Jurassic Park 2
Kick Dino Butt in "Jurassic Park 2"
By David SherwinNovember 4, 2004
Never thought I'd see a modern movie title on a 20 year old computer.
Looks like Dr. Malcolm has joined the HazMat team.
"This story happened in the summer of 1994
on the seashore of an island in the Pacific Ocean off the coast of Costa
Rica. For a small group of well-informed people this island is known as
the sad experiment of the InGen Company to resurrect dinosaurs..."
No, this isnít the trailer for some exciting summer blockbuster at the
multiplex; itís actually the background plot of Jurassic Park 2,
Video 61's interesting new platformer / side-scrolling shooter for the
Atari 8-bit computer line (64K minimum).
JP2 is an original game that was, apparently, coded by a Czech
software house in an unlicensed "tribute" to a certain storied movie
franchise in the mid Ď90s. Itís marginally similar to a number of other
dinosaur-themed platformers that appeared on a number of consoles in the
early Ď90s, but relies on background cinematic context more to provide a
sense of ambience than it is crucial to understanding gameplay.
This isnít an easy game, and its high degree of difficulty does
make it something of an acquired taste, but JP2 can be
recommended for being a highly polished and entertaining effort that is
a welcome addition to the 8-bit software library.
JP2 is a complicated, modern platformer, and gamers who come to
this game with expectations of a simple blastfest should park their
assumptions at the door.
Gameplay begins with no useful ammunition or tools, and you are given
very low energy levels; youíll be expected to find what you need to
survive in the general gaming environment. Unfortunately, the provided
instructions really donít tell you what you need to do in order to
complete the game, and youíll have to use your well-honed gaming
instincts -- and large doses of luck -- to make your way through the
game. The dinosaurs in this game are also big, mean, and nasty, and just
love to snack on intrepid explorers. Expect to die a lot in this game.
Useful items can be found throughout the game in the satellite
dish-shaped objects that can be found on nearly every screen. Itís
important to explore every one of these receptacles, as some of them
contain highly useful ammo or, in the case of keys, tools that youíll
need to progress through the game. Players can select desired items and
weapons by pressing downward on the joystick, but controls tend to be
overly fussy and youíll often find that youíve fired one of your
precious bazooka shells in the attempt to select a key or diskette.
Iíve been advised that it is possible to finish the game, although this
clearly will be a challenge without invoking any cheats during gameplay.
JP2 is a big, long, and tough game, and only the most tenacious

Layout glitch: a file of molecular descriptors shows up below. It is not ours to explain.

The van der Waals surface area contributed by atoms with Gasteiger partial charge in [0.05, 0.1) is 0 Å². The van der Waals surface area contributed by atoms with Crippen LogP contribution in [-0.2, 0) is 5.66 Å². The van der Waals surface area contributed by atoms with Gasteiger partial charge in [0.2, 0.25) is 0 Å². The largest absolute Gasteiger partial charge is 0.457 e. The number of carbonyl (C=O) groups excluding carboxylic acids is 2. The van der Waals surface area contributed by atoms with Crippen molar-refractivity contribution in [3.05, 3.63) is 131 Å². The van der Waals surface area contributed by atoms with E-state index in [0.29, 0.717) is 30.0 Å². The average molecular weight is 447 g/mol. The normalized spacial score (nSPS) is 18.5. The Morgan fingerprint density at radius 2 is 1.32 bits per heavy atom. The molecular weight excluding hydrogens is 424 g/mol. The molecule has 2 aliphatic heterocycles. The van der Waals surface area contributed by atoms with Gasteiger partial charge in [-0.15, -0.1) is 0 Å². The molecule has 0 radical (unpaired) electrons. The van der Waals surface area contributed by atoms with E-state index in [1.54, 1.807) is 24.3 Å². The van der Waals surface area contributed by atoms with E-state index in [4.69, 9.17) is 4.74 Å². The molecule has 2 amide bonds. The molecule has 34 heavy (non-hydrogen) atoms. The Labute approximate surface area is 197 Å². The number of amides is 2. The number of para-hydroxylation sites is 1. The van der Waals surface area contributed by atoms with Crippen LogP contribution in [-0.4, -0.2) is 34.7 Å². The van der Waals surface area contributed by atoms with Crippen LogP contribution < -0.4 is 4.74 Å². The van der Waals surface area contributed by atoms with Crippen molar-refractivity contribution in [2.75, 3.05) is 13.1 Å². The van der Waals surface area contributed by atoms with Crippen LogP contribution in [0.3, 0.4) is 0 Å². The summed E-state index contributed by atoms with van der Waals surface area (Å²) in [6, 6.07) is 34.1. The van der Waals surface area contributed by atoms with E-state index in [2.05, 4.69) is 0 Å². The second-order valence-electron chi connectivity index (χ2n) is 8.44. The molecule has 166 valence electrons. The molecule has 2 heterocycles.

player will advance even to the easiest screens of this game.
JP2 features an excellent title screen that is emblazoned with an
-- ahem -- unlicensed reproduction of the famous Jurassic Park
logo. Unfortunately, only PAL computers will display this screen; itíll
just a blob for everyone with NTSC computers.
JP2 was originally programmed for PAL computers on floppy disk
and cartridge formats, so a few problems do occasionally pop up during
gameplay. Transition to different screens should, for instance, be
smooth and fluid, but the screen will occasionally jump, jitter, and
shimmy before settling down.
Aside from the occasional graphical glitch, JP2 boasts some of
the better graphics to be found in latter-day 8-bit efforts. Your
crushed helicopter can be seen at the top of the first screen, and all
obstacles, hazards, and vegetation are very finely detailed.
Monster animation is very impressive -- you can actually watch
pterodactyls flap across the top of the screen! -- and each of the many
different screens have a high degree of graphic detail. Each of the
monsters are very distinct from each other, and all of the accessories
at the bottom of the screen are nicely detailed.
Gaming detail can be lost in JP2's rather drab colour palette,
however; screens are largely limited to dull browns and blues.
Sound and Music
Many European games of relatively late vintage have distinguished
themselves in the 8-bit library with stunning sound effects and
innovative gaming soundtracks, and JP2 -- happily -- doesnít
stray from this winning formula by one single note.
Both the "Eurodisco" title song and game soundtrack are uniformly
excellent, and will make you think that Giorgio Moroder has been dropped
into your 800XL. The music is never intrusive, and the -- count Ďem --
five different available soundtracks should provide enough musical
variety to satisfy even the most jaded ear. Music can also be muted by
pressing "6" at the title screen.
Platformers have both their fans and foes -- and you know who you are --
and any decision to purchase this particular game will probably depend
on individual gaming tastes. Even the most vocal opponent of the genre,
however, couldnít disagree that JP2 is a particularly well-made title
that should provide hours of entertainment to the average gamer. JP2
is also, surprisingly enough, one of the few Super Mario World-type
platformers available for the 8-bit line, and kudos should go to Video
61 for recognizing -- and filling -- the very large gap that previously
existed in the 8-bit gaming library with this entertaining import title.
||Jurassic Park 2